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Fresh consideration and employment contracts

fresh considerationWhen a company promotes an employee, the employer should provide the employee with a new contract to sign prior to allowing the employee to commence his or her duties. In that way, the company is providing the employee with “fresh consideration” to make the contract enforceable. Consideration is the legal word for the exchange of something of value to make contracts enforceable and in a promotion it takes the form of the increased salary that comes with the new job. If the company allows the employee to be promoted and then has the employee sign an employment contract after the promotion has already taken place, there is a chance the employee can argue the terms of the contract that were not discussed pre–promotion should not be enforced for lack of fresh consideration rendering the terms of the contract unenforceable.

Recently, the Ontario Court of Appeal addressed this issue in Holland v. Inc., 2015 ONCA 762. In this case, the employee was hired pursuant to an Offer Letter which provided that he would also have to sign an Employment Contract. However, the offer letter did not state there would be a termination clause in the Employment Contract. Nine months after commencing, the company presented the employee with an Employment Contract which contained a termination clause limiting him to his Employment Standards Act, 2000 minimums in the event of termination.  The employee alleged the clause was not valid for lack of fresh consideration. The Ontario Court of Appeal agreed and held the Offer Letter was a binding contract. Further, there was no evidence of any discussion on the subject of termination prior to the acceptance of the Offer Letter and no evidence the employee had agreed to waive his right to common law notice. Therefore, the termination clause in the Employment Contract was “inconsistent” with the Offer Letter and not supported by fresh consideration. The employee was entitled to his common law entitlement.

The same issue in Holland came before a Trial Judge in the recent case of Gibbons v. BB Blank Inc. 2016 CanLII 44181. In this case, the employee commenced employment in 2011 and he argued that he was promoted in May of 2012. The employee argued that only after he accepted the promotion was he presented with an employment contract which contained a termination clause. Therefore, he argued that the termination clause was not enforceable because there was no fresh consideration provided to secure it.

The Trial Judge rejected the employee’s arguments on the basis that there was no verbal “contract” in May of 2012. Rather, the company had offered a promotion in May but this was only crystalized to take effect in June when the Employee signed the contract of employment and job description. The Trial Judge held that the employee did not commence performing the new role promised by the promotion until after he signed the employment contract.

The Trial Judge summarized his conclusions as follows:

By signing the Contract on June 4, 2012 the plaintiff accepted its terms including the promotion, the salary increase, the Start Date and the Termination Clause.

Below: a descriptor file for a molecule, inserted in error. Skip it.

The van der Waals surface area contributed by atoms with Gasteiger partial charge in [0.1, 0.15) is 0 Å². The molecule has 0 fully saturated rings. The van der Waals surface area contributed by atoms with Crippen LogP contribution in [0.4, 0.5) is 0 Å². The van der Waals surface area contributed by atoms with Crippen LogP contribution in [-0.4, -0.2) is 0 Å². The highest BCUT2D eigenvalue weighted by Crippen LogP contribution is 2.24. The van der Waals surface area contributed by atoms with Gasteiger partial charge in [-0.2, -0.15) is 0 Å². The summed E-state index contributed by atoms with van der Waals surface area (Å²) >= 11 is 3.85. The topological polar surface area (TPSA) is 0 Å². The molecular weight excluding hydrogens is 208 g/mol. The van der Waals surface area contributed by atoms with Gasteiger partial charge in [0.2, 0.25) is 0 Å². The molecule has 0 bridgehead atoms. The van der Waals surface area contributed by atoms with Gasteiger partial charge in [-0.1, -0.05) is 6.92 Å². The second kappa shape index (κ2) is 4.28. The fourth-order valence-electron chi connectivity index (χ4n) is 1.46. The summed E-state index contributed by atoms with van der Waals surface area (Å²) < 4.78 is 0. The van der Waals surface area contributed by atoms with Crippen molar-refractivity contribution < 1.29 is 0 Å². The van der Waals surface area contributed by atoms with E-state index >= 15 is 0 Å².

It is important to note that the plaintiff had the Contract for about five days before he signed it — in fact he testified that he had it for “more than five days” and “a week and a half”. The plaintiff is university educated. In my view the plaintiff was sufficiently sophisticated and had adequate time to review, consider and understand the Contract and its contents, including the Termination Clause. I find that he had ample opportunity to ask questions of the defendant for any clarification of the Contract or to request the exclusion or variation of the Termination Clause and to seek appropriate professional advice. Nothing prevented the plaintiff from seeking legal advice regarding the Contract. He certainly had the time to do so.

In fact, all the evidence points to the Contract, his new duties and the new salary all starting on the Start Day and not prior to the Start Date as submitted by the plaintiff.

The plaintiff admitted on cross-examination that the increase in salary and his new duties did not start until his acceptance of the Contract on the Start Date. This is consistent with the terms on the Contract.

I find that the promotion and the increased salary constituted fresh consideration to make the Contract valid.

I conclude that both the Contract and the Termination Clause are enforceable and the notice given to the plaintiff on termination is in accordance with the Termination Clause. Consequently, the plaintiff is not entitled to any further notice or payment in lieu of notice as a result of the termination of his employment by the defendant.


The take-away from this case is clear:

  1. When promoting an employee, ensure that the employee is presented with and has time to review an employment contract before commencing his/her new role.
  2. Avoid sending employee’s contracts after the promotion because if this occurs the contract may be unenforceable for lack of consideration.
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Simon Heath, BA, MIR, LLB, Heath Law

Employment Lawyer and principal at Heath Law, Employment Lawyers
Simon Heath, BA, MIR, LLB, is the Principal of Heath Law, Employment Lawyers in Mississauga, Ontario. Simon represents both public and private-sector employers and employees (unionized and non-unionized) at all stages of the employment relationship with a focus in the areas of employment law, labour law and human rights law; these representations are made at all levels of courts and all administrative tribunals. Read more
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